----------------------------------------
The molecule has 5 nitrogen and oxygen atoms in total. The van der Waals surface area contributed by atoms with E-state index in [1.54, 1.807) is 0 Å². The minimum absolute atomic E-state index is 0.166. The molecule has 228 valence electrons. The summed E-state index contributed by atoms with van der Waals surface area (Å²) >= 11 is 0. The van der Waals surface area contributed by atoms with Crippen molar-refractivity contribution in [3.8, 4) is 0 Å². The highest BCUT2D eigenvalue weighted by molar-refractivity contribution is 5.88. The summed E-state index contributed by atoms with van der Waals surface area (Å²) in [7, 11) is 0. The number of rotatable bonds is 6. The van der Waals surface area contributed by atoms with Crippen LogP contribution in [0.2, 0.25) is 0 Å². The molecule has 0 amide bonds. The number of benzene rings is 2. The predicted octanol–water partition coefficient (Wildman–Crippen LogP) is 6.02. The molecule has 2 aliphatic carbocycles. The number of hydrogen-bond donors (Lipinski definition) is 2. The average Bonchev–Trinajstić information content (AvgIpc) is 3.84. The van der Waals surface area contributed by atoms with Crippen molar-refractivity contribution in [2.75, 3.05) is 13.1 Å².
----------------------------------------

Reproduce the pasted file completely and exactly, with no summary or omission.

The molecule has 5 nitrogen and oxygen atoms in total. The van der Waals surface area contributed by atoms with E-state index in [1.54, 1.807) is 0 Å². The minimum absolute atomic E-state index is 0.166. The molecule has 228 valence electrons. The summed E-state index contributed by atoms with van der Waals surface area (Å²) >= 11 is 0. The van der Waals surface area contributed by atoms with Crippen molar-refractivity contribution in [3.8, 4) is 0 Å². The highest BCUT2D eigenvalue weighted by molar-refractivity contribution is 5.88. The summed E-state index contributed by atoms with van der Waals surface area (Å²) in [7, 11) is 0. The number of rotatable bonds is 6. The van der Waals surface area contributed by atoms with Crippen LogP contribution in [0.2, 0.25) is 0 Å². The molecule has 0 amide bonds. The number of benzene rings is 2. The predicted octanol–water partition coefficient (Wildman–Crippen LogP) is 6.02. The molecule has 2 aliphatic carbocycles. The number of hydrogen-bond donors (Lipinski definition) is 2. The average Bonchev–Trinajstić information content (AvgIpc) is 3.84. The van der Waals surface area contributed by atoms with Crippen molar-refractivity contribution in [2.75, 3.05) is 13.1 Å².